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Warriors series



Cat clans mirror human issues in popular series.
Parents recommendPopular with kids

What parents need to know

Educational value

Readers of the Warriors series mainly encounter fictional cats and their fantastical world, but they may learn a little about forest creatures and gain a general understanding that some types of forest plants are safe and enjoyable to eat (catnip), some are poisonous, and still others have medicinal properties. Kids (possibly with some guidance) may also be able to draw parallels between the different cat clans and human cultural differences that they've studied or observed. For example, the Riverclan cats learn to catch and eat fish because they live near water, the same way some human cultures rely on the sea for their livelihood.

Positive messages

The cat characters in the Warriors series devote considerable effort to preventing war between clans. The books generally suggest that war is destructive to society. Issues between the different cat clans also illustrate the damage caused by baseless prejudice.

Positive role models

Characters such as Firepaw (who later becomes Fireheart and then Firestar) and Graypaw (later Graystripe) set a nice example by helping cats in other clans accomplish tasks that their clans weren't trained to do. For example, Greystripe and Fireheart hunt for food for the cats in Riverclan when the fish supply is poisoned. Firepaw and Graypaw are also among the most vocal in opposing war.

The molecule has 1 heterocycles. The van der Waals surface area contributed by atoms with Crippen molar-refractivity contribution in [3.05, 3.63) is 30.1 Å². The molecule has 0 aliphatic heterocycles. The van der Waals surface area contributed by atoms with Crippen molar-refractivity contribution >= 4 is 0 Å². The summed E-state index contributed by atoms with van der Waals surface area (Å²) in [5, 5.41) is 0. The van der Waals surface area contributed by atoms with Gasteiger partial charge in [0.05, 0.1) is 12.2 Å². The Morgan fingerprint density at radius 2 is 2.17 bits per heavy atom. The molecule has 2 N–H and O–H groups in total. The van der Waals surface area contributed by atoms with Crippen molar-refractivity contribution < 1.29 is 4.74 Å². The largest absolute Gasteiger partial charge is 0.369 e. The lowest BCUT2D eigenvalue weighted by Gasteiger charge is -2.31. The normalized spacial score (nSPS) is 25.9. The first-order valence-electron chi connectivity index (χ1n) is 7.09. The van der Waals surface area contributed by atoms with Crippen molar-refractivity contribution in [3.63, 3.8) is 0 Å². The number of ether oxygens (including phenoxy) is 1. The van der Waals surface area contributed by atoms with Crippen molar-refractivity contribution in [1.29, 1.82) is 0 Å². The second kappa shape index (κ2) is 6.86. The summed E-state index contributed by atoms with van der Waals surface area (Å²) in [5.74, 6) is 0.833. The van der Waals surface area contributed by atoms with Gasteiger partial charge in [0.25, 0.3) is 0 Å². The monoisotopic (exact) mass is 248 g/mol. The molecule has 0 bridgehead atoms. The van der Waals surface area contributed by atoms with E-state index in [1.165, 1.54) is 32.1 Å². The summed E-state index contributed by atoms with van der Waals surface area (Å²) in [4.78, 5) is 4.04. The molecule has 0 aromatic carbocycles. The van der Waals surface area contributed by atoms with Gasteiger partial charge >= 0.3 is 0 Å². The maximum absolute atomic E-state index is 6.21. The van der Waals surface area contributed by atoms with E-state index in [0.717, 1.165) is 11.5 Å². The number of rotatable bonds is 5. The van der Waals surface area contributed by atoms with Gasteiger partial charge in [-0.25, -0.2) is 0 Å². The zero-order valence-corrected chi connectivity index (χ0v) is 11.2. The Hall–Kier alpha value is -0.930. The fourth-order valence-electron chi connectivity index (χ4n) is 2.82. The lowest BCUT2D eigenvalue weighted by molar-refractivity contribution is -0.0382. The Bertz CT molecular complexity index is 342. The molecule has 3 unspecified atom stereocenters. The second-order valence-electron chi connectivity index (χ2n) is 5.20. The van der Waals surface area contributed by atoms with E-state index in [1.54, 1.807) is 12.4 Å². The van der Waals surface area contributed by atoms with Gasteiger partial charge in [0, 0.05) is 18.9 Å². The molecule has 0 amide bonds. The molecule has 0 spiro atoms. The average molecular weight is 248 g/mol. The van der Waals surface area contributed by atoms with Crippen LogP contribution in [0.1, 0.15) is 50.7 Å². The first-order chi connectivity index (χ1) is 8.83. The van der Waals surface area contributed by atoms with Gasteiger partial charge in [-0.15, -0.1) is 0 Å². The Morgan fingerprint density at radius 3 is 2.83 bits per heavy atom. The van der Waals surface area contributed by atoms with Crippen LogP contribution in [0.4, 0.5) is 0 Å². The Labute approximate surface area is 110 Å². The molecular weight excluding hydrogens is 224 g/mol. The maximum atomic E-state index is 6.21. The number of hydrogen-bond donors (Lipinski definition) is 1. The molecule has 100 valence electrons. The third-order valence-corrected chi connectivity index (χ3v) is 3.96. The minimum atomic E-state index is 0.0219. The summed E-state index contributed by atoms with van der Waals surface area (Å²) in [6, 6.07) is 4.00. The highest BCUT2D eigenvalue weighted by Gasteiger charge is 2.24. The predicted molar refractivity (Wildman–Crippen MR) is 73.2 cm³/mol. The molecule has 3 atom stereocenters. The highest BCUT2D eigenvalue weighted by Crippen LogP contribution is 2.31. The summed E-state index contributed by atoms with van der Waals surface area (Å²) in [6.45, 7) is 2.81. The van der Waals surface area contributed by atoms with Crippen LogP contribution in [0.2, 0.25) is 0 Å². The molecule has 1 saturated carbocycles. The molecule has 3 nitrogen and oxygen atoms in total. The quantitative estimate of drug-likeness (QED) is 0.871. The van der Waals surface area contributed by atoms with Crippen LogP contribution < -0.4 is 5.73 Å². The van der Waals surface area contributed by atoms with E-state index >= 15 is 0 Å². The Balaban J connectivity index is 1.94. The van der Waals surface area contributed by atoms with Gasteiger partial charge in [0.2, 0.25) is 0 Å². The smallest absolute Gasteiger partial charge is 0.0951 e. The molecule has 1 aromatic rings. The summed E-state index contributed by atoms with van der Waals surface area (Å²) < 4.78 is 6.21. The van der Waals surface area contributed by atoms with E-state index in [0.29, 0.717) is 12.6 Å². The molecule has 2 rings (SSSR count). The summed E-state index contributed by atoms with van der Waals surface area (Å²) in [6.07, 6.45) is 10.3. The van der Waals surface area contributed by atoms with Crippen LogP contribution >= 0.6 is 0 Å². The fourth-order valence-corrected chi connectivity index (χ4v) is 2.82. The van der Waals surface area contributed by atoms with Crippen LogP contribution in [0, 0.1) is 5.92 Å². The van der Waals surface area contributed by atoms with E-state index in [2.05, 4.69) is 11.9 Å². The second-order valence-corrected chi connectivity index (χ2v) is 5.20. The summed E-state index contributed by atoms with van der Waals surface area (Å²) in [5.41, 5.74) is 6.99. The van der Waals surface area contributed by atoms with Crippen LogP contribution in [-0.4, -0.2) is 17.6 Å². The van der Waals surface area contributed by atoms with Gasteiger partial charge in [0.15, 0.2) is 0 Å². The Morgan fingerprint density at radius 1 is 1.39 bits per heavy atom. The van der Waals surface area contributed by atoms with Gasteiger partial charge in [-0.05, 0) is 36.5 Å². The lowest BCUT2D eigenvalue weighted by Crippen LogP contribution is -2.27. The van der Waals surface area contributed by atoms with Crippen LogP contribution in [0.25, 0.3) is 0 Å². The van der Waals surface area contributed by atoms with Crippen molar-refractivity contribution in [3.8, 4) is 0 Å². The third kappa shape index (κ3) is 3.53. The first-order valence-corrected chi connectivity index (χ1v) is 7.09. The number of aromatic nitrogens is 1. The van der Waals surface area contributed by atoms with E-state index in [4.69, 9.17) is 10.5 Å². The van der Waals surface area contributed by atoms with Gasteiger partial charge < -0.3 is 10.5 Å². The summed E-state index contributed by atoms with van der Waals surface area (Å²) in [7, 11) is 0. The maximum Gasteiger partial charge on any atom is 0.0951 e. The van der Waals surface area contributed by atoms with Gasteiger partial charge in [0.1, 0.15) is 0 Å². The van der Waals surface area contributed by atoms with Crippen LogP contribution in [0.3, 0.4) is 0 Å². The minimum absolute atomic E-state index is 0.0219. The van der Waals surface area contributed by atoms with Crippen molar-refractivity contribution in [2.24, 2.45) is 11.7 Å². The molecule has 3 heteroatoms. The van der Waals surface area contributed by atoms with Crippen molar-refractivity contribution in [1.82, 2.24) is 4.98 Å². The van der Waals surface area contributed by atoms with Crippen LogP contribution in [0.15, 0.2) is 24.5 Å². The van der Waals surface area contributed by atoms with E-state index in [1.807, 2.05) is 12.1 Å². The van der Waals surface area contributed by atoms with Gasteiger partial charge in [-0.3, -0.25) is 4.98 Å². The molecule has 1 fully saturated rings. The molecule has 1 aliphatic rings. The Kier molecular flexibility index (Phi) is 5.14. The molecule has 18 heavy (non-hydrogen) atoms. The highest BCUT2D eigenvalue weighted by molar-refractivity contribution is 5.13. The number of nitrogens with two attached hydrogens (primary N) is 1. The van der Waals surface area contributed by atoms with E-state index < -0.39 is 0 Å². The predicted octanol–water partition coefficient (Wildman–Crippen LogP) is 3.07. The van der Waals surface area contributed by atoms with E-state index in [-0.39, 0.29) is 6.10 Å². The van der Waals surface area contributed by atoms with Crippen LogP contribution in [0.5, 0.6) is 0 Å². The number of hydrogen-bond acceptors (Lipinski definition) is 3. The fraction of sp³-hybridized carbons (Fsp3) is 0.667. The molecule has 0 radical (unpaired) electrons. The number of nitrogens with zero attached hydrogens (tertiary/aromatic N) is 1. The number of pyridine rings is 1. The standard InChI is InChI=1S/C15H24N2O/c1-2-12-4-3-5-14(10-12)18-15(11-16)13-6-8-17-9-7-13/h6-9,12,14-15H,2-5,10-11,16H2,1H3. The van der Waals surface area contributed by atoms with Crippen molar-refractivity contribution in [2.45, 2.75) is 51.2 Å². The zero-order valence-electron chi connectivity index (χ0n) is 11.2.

Cats engage in battles and wars, fighting with claws and teeth. Some cats are left wounded and bleeding; some die. These books are appropriate for a middle-grade audience, but some sensitive children -- especially major cat lovers -- might find the books too violent or sad.


There are romantic relationships and attraction between cats, such as Firestar and Sandstorm; cats display affection by licking (not in a sexual way) and admiring each other, but there's no explicit sex. Kittens are born, but conception is never witnessed or explained.

Not applicable
Not applicable
Drinking, drugs, & smoking

Just catnip.

Parents Need to Know

Parents need to know that the original series of Warriors books, first published in 2003, has grown to spawn four spinoff series of novels (The New Prophecy, Power of Three, Omen of the Stars and Dawn of the Clans), as well as other limited series and one-offs. If your child is into these books, they offer years' worth of reading to enjoy. All of the books take place in a world of cat characters that belong to different "clans" that have different talents, abilities, and loyalties. Parallels can be drawn between the clans (which think and feel like humans) and human cultures, making these books an excellent point of departure for discussion about cultural differences and prejudice. Cats engage in wars and battles, fought with claws and teeth, in which some characters are wounded or killed. There are descriptions of cuts and injuries that are tempered for middle-graders, but some sensitive cat lovers could find them too scary. It should also be noted that this series walks a line between opposing war and using violent battle to engage the reader.

What's the story?